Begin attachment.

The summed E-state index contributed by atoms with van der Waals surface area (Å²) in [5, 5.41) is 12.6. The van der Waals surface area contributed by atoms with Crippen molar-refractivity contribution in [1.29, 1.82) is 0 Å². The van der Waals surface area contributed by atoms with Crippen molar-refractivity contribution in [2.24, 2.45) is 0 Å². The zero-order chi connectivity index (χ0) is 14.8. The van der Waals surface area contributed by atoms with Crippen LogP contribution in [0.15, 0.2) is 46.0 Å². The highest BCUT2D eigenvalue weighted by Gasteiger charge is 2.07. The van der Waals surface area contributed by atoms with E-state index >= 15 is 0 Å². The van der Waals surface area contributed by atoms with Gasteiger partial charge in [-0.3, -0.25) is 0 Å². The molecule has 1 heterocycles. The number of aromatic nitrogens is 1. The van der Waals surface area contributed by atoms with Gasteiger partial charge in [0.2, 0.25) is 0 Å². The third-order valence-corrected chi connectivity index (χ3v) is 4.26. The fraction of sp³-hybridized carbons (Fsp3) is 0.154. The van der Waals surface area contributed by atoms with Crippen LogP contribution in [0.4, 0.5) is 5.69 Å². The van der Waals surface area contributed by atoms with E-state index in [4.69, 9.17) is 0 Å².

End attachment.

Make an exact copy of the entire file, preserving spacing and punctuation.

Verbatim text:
The summed E-state index contributed by atoms with van der Waals surface area (Å²) in [5, 5.41) is 12.6. The van der Waals surface area contributed by atoms with Crippen molar-refractivity contribution in [1.29, 1.82) is 0 Å². The van der Waals surface area contributed by atoms with Crippen molar-refractivity contribution in [2.24, 2.45) is 0 Å². The zero-order chi connectivity index (χ0) is 14.8. The van der Waals surface area contributed by atoms with Crippen LogP contribution in [0.15, 0.2) is 46.0 Å². The highest BCUT2D eigenvalue weighted by Gasteiger charge is 2.07. The van der Waals surface area contributed by atoms with E-state index >= 15 is 0 Å². The van der Waals surface area contributed by atoms with Gasteiger partial charge in [-0.3, -0.25) is 0 Å². The molecule has 1 heterocycles. The number of aromatic nitrogens is 1. The van der Waals surface area contributed by atoms with Gasteiger partial charge in [0.2, 0.25) is 0 Å². The third-order valence-corrected chi connectivity index (χ3v) is 4.26. The fraction of sp³-hybridized carbons (Fsp3) is 0.154. The van der Waals surface area contributed by atoms with Crippen LogP contribution in [0.4, 0.5) is 5.69 Å². The van der Waals surface area contributed by atoms with E-state index in [4.69, 9.17) is 0 Å².